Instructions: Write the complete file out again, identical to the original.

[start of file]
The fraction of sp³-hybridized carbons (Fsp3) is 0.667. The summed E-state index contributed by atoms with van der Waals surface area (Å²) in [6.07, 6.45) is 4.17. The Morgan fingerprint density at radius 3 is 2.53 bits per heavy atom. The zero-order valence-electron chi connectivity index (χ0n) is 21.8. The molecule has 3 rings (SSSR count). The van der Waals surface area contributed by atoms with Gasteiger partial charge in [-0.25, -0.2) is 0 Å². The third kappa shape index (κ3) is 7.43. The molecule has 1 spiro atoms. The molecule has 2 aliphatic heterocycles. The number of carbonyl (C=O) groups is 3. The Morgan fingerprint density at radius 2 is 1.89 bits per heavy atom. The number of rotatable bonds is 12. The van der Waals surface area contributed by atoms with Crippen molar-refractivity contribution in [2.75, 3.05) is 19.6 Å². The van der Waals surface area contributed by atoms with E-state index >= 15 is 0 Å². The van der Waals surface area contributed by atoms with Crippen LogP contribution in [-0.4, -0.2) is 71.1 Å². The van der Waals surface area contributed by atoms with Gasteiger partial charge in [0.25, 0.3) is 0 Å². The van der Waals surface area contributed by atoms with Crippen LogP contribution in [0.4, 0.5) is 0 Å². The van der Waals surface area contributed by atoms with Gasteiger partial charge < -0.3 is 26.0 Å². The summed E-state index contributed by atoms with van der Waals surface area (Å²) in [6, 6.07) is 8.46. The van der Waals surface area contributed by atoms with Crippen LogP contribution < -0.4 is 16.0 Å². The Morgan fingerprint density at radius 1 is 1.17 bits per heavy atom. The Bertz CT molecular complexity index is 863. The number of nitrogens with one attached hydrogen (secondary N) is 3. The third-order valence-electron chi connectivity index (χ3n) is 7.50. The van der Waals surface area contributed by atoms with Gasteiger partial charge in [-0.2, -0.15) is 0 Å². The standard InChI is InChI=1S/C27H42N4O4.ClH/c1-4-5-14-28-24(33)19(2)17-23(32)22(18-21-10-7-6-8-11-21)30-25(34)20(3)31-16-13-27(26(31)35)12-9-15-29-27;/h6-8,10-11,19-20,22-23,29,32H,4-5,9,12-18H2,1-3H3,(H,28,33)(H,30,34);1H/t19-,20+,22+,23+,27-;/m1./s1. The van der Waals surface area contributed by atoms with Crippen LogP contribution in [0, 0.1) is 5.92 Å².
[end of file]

The fraction of sp³-hybridized carbons (Fsp3) is 0.667. The summed E-state index contributed by atoms with van der Waals surface area (Å²) in [6.07, 6.45) is 4.17. The Morgan fingerprint density at radius 3 is 2.53 bits per heavy atom. The zero-order valence-electron chi connectivity index (χ0n) is 21.8. The molecule has 3 rings (SSSR count). The van der Waals surface area contributed by atoms with Gasteiger partial charge in [-0.25, -0.2) is 0 Å². The third kappa shape index (κ3) is 7.43. The molecule has 1 spiro atoms. The molecule has 2 aliphatic heterocycles. The number of carbonyl (C=O) groups is 3. The Morgan fingerprint density at radius 2 is 1.89 bits per heavy atom. The number of rotatable bonds is 12. The van der Waals surface area contributed by atoms with Crippen molar-refractivity contribution in [2.75, 3.05) is 19.6 Å². The van der Waals surface area contributed by atoms with E-state index >= 15 is 0 Å². The van der Waals surface area contributed by atoms with Crippen LogP contribution in [-0.4, -0.2) is 71.1 Å². The van der Waals surface area contributed by atoms with Gasteiger partial charge in [0.25, 0.3) is 0 Å². The van der Waals surface area contributed by atoms with Crippen LogP contribution in [0.4, 0.5) is 0 Å². The van der Waals surface area contributed by atoms with Gasteiger partial charge < -0.3 is 26.0 Å². The summed E-state index contributed by atoms with van der Waals surface area (Å²) in [6, 6.07) is 8.46. The van der Waals surface area contributed by atoms with Crippen LogP contribution < -0.4 is 16.0 Å². The Morgan fingerprint density at radius 1 is 1.17 bits per heavy atom. The Bertz CT molecular complexity index is 863. The number of nitrogens with one attached hydrogen (secondary N) is 3. The third-order valence-electron chi connectivity index (χ3n) is 7.50. The van der Waals surface area contributed by atoms with Gasteiger partial charge in [-0.2, -0.15) is 0 Å². The standard InChI is InChI=1S/C27H42N4O4.ClH/c1-4-5-14-28-24(33)19(2)17-23(32)22(18-21-10-7-6-8-11-21)30-25(34)20(3)31-16-13-27(26(31)35)12-9-15-29-27;/h6-8,10-11,19-20,22-23,29,32H,4-5,9,12-18H2,1-3H3,(H,28,33)(H,30,34);1H/t19-,20+,22+,23+,27-;/m1./s1. The van der Waals surface area contributed by atoms with Crippen LogP contribution in [0, 0.1) is 5.92 Å².